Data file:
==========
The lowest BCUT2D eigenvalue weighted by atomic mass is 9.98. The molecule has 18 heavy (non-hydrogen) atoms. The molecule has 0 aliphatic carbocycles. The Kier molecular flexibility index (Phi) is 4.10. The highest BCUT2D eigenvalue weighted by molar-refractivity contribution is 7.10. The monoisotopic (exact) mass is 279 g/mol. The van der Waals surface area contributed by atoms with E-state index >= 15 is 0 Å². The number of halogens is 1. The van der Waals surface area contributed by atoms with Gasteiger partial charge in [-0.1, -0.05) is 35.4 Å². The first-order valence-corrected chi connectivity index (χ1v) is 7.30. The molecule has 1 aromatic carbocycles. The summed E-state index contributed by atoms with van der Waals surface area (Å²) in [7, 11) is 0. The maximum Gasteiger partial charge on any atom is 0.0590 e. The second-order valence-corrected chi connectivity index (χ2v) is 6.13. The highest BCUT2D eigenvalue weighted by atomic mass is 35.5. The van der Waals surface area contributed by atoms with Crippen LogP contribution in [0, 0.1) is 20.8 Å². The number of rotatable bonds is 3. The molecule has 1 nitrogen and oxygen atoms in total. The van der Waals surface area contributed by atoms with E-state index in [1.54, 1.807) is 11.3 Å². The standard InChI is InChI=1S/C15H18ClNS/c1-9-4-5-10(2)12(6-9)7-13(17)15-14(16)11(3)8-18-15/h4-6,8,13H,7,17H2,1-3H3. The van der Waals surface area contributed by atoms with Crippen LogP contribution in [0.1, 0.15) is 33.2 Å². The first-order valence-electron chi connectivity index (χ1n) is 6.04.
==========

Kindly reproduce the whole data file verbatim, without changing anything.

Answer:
The lowest BCUT2D eigenvalue weighted by atomic mass is 9.98. The molecule has 18 heavy (non-hydrogen) atoms. The molecule has 0 aliphatic carbocycles. The Kier molecular flexibility index (Phi) is 4.10. The highest BCUT2D eigenvalue weighted by molar-refractivity contribution is 7.10. The monoisotopic (exact) mass is 279 g/mol. The van der Waals surface area contributed by atoms with E-state index >= 15 is 0 Å². The number of halogens is 1. The van der Waals surface area contributed by atoms with Gasteiger partial charge in [-0.1, -0.05) is 35.4 Å². The first-order valence-corrected chi connectivity index (χ1v) is 7.30. The molecule has 1 aromatic carbocycles. The summed E-state index contributed by atoms with van der Waals surface area (Å²) in [7, 11) is 0. The maximum Gasteiger partial charge on any atom is 0.0590 e. The second-order valence-corrected chi connectivity index (χ2v) is 6.13. The highest BCUT2D eigenvalue weighted by atomic mass is 35.5. The van der Waals surface area contributed by atoms with Crippen LogP contribution in [0, 0.1) is 20.8 Å². The number of rotatable bonds is 3. The molecule has 1 nitrogen and oxygen atoms in total. The van der Waals surface area contributed by atoms with E-state index in [1.54, 1.807) is 11.3 Å². The standard InChI is InChI=1S/C15H18ClNS/c1-9-4-5-10(2)12(6-9)7-13(17)15-14(16)11(3)8-18-15/h4-6,8,13H,7,17H2,1-3H3. The van der Waals surface area contributed by atoms with Crippen LogP contribution in [0.1, 0.15) is 33.2 Å². The first-order valence-electron chi connectivity index (χ1n) is 6.04.